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Chemistry, Materials & Packaging
Companies Turning to Big Data, Microbes to Help Increase Crop Yields

Farmers in the United States could soon benefit from two new ways to increase crop yield that were announced this month.

CropClimate is the latest use of big data to benefit agriculture. The web platform uses climate-, soil- and crop-modeling to link the effects of environmental conditions, weather and crop yield history and field management to develop more resilient crop production systems, reports Environmental Leader.

Guillermo Baigorria, a Robert B. Daugherty Water for Food Institute faculty fellow and assistant professor in the University of Nebraska-Lincoln School of Natural Resources and Department of Agronomy and Horticulture, hopes the tool will help farmers reduce their risk and increase their yield while using water and other resources more efficiently.

Farmers can use CropClimate to tailor their pre-planting management practices, such as crop land allocation, variety selection, planting dates and insurance selection, according to the upcoming seasonal climate forecast. Some information is available for the entire US, while more data is needed for certain States and crops. It is currently fully functional for corn and soybeans in Nebraska.

Several of the startups recently announced as finalists in Imagine H2O’s Water Data Challenge are working on similar big data tools for water and agricultural management.

Meanwhile, biochemical giants Monsanto and Novozymes have created a microbial inoculant for corn that will be available for use in 2017. The product was developed through the companies’ BioAg Alliance, a long-term research and development partnership.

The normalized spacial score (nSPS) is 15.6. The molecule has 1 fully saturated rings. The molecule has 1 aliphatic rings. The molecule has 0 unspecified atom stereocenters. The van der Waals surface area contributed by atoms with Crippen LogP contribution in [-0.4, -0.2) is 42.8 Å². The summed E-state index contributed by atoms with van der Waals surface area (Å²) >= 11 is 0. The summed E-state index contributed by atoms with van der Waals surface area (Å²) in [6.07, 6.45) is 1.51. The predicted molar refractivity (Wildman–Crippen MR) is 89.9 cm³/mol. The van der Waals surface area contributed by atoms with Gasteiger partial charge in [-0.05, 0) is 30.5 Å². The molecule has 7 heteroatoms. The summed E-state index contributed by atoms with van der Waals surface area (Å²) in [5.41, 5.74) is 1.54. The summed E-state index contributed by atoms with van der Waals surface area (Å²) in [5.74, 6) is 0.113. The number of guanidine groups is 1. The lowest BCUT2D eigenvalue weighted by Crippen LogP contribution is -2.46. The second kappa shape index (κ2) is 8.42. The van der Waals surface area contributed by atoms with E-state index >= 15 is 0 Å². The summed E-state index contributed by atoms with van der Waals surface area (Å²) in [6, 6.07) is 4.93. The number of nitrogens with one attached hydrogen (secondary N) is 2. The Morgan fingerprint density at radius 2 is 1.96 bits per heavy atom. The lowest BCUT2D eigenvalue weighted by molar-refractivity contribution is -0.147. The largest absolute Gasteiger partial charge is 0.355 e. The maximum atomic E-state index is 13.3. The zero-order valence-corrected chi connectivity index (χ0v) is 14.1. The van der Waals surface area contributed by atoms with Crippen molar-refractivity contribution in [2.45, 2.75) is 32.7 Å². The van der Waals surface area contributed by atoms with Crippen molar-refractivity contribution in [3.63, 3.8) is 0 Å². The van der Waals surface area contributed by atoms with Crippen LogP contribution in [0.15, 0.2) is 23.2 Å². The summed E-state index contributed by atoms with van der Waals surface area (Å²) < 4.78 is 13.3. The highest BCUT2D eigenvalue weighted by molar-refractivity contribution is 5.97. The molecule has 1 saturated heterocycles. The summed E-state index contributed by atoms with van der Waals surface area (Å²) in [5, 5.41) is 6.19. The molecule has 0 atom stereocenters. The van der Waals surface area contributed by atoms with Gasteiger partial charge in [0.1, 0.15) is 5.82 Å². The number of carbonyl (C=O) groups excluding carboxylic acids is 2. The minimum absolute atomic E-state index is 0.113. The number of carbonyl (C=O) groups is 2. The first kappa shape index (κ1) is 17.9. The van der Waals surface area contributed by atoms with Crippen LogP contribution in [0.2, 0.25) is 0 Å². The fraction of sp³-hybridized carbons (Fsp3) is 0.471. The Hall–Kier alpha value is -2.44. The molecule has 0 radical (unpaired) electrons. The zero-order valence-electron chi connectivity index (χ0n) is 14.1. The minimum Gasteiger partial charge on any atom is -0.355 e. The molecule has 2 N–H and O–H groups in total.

“The BioAg Alliance is focused on identifying ways that soil microbial solutions can deliver improved harvests from existing land,” said Brad Griffith, VP of Global Microbials for Monsanto. “This work is critically important to farmers as they work to meet demands and preserve their soil system. This breakthrough collaboration is unlocking new insights into soil microbial candidates to benefit farmers and our work with this corn seed inoculant is a great example of the results of our combined research.”

In 2015, the BioAg Alliance tested more than 2000 microbial strains across 500,000 field trial plots in more than 50 locations across the US. Among those tests, the corn inoculant product increased corn yields by an average of 4 bushels per acre.

Microbial inoculants help plants with nutrient uptake and can act as a complement or replacement for agricultural chemicals and fertilizers. This particular product from the BioAg Alliance is based on a fungus found in soil. Researchers reported that they “have found a way to coat the microbes on corn seeds without harming the microbes’ performance or longevity.”

“I believe we will witness a microbial revolution in agriculture,” said Thomas Schäfer, VP of BioAg research at Novozymes. “The world needs to produce more crops from our arable land while using fewer resources. The more we learn about microbes and their symbiotic relationships with plants, the more we realize how key they are to this challenge.”


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